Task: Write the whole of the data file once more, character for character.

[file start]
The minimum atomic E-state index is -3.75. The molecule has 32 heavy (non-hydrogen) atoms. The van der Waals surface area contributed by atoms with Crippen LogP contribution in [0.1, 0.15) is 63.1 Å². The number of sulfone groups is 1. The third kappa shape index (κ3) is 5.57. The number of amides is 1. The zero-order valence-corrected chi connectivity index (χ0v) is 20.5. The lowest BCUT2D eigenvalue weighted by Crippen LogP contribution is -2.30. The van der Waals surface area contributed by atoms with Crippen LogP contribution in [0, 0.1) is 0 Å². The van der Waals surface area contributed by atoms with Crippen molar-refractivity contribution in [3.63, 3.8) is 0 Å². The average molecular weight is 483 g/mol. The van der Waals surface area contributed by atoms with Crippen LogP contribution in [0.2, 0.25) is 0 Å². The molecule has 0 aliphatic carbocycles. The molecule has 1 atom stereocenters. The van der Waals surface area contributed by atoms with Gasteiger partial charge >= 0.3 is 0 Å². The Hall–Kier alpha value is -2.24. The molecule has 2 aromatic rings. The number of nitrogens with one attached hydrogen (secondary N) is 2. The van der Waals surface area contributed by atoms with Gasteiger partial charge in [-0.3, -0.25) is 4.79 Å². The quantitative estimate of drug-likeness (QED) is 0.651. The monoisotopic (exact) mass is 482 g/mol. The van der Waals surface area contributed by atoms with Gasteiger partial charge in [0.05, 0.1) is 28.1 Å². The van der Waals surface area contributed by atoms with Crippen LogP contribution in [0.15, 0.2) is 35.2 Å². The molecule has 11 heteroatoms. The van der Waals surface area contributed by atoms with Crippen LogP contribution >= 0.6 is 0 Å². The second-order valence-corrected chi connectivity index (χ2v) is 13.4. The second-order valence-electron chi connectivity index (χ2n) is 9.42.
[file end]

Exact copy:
The minimum atomic E-state index is -3.75. The molecule has 32 heavy (non-hydrogen) atoms. The van der Waals surface area contributed by atoms with Crippen LogP contribution in [0.1, 0.15) is 63.1 Å². The number of sulfone groups is 1. The third kappa shape index (κ3) is 5.57. The number of amides is 1. The zero-order valence-corrected chi connectivity index (χ0v) is 20.5. The lowest BCUT2D eigenvalue weighted by Crippen LogP contribution is -2.30. The van der Waals surface area contributed by atoms with Crippen LogP contribution in [0, 0.1) is 0 Å². The van der Waals surface area contributed by atoms with Crippen molar-refractivity contribution in [3.63, 3.8) is 0 Å². The average molecular weight is 483 g/mol. The van der Waals surface area contributed by atoms with Crippen LogP contribution in [0.2, 0.25) is 0 Å². The molecule has 0 aliphatic carbocycles. The molecule has 1 atom stereocenters. The van der Waals surface area contributed by atoms with Gasteiger partial charge >= 0.3 is 0 Å². The Hall–Kier alpha value is -2.24. The molecule has 2 aromatic rings. The number of nitrogens with one attached hydrogen (secondary N) is 2. The van der Waals surface area contributed by atoms with Gasteiger partial charge in [-0.3, -0.25) is 4.79 Å². The quantitative estimate of drug-likeness (QED) is 0.651. The monoisotopic (exact) mass is 482 g/mol. The van der Waals surface area contributed by atoms with Gasteiger partial charge in [0.05, 0.1) is 28.1 Å². The van der Waals surface area contributed by atoms with Crippen LogP contribution in [0.15, 0.2) is 35.2 Å². The molecule has 11 heteroatoms. The van der Waals surface area contributed by atoms with Crippen LogP contribution >= 0.6 is 0 Å². The second-order valence-corrected chi connectivity index (χ2v) is 13.4. The second-order valence-electron chi connectivity index (χ2n) is 9.42.